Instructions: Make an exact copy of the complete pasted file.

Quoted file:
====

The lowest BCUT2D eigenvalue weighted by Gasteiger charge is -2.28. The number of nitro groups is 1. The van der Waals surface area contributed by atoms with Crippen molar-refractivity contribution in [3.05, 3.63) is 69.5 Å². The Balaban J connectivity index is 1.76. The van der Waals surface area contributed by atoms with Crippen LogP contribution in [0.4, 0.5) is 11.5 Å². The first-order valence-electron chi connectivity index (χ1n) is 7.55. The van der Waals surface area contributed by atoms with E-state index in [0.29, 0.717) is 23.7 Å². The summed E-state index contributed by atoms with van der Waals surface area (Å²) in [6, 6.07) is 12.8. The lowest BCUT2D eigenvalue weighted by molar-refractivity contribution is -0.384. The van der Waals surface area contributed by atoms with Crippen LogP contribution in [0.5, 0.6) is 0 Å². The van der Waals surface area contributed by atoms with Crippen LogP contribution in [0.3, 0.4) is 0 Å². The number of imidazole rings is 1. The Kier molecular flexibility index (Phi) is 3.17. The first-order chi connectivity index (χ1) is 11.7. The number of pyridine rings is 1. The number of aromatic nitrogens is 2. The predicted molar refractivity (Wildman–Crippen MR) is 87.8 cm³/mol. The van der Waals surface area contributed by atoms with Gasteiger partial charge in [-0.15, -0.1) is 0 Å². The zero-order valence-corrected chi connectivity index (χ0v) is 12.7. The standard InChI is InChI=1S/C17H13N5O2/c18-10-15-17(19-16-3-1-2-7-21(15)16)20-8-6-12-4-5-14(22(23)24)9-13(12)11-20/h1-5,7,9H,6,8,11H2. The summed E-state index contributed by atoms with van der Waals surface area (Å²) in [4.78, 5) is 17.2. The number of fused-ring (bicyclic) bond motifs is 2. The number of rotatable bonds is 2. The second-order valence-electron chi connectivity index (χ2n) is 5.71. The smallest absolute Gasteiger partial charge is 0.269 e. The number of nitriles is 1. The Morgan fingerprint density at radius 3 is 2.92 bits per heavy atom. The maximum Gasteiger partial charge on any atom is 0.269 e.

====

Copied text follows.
The lowest BCUT2D eigenvalue weighted by Gasteiger charge is -2.28. The number of nitro groups is 1. The van der Waals surface area contributed by atoms with Crippen molar-refractivity contribution in [3.05, 3.63) is 69.5 Å². The Balaban J connectivity index is 1.76. The van der Waals surface area contributed by atoms with Crippen LogP contribution in [0.4, 0.5) is 11.5 Å². The first-order valence-electron chi connectivity index (χ1n) is 7.55. The van der Waals surface area contributed by atoms with E-state index in [0.29, 0.717) is 23.7 Å². The summed E-state index contributed by atoms with van der Waals surface area (Å²) in [6, 6.07) is 12.8. The lowest BCUT2D eigenvalue weighted by molar-refractivity contribution is -0.384. The van der Waals surface area contributed by atoms with Crippen LogP contribution in [0.5, 0.6) is 0 Å². The van der Waals surface area contributed by atoms with Crippen LogP contribution in [0.3, 0.4) is 0 Å². The number of imidazole rings is 1. The Kier molecular flexibility index (Phi) is 3.17. The first-order chi connectivity index (χ1) is 11.7. The number of pyridine rings is 1. The number of aromatic nitrogens is 2. The predicted molar refractivity (Wildman–Crippen MR) is 87.8 cm³/mol. The van der Waals surface area contributed by atoms with Gasteiger partial charge in [-0.15, -0.1) is 0 Å². The zero-order valence-corrected chi connectivity index (χ0v) is 12.7. The standard InChI is InChI=1S/C17H13N5O2/c18-10-15-17(19-16-3-1-2-7-21(15)16)20-8-6-12-4-5-14(22(23)24)9-13(12)11-20/h1-5,7,9H,6,8,11H2. The summed E-state index contributed by atoms with van der Waals surface area (Å²) in [4.78, 5) is 17.2. The number of fused-ring (bicyclic) bond motifs is 2. The number of rotatable bonds is 2. The second-order valence-electron chi connectivity index (χ2n) is 5.71. The smallest absolute Gasteiger partial charge is 0.269 e. The number of nitriles is 1. The Morgan fingerprint density at radius 3 is 2.92 bits per heavy atom. The maximum Gasteiger partial charge on any atom is 0.269 e.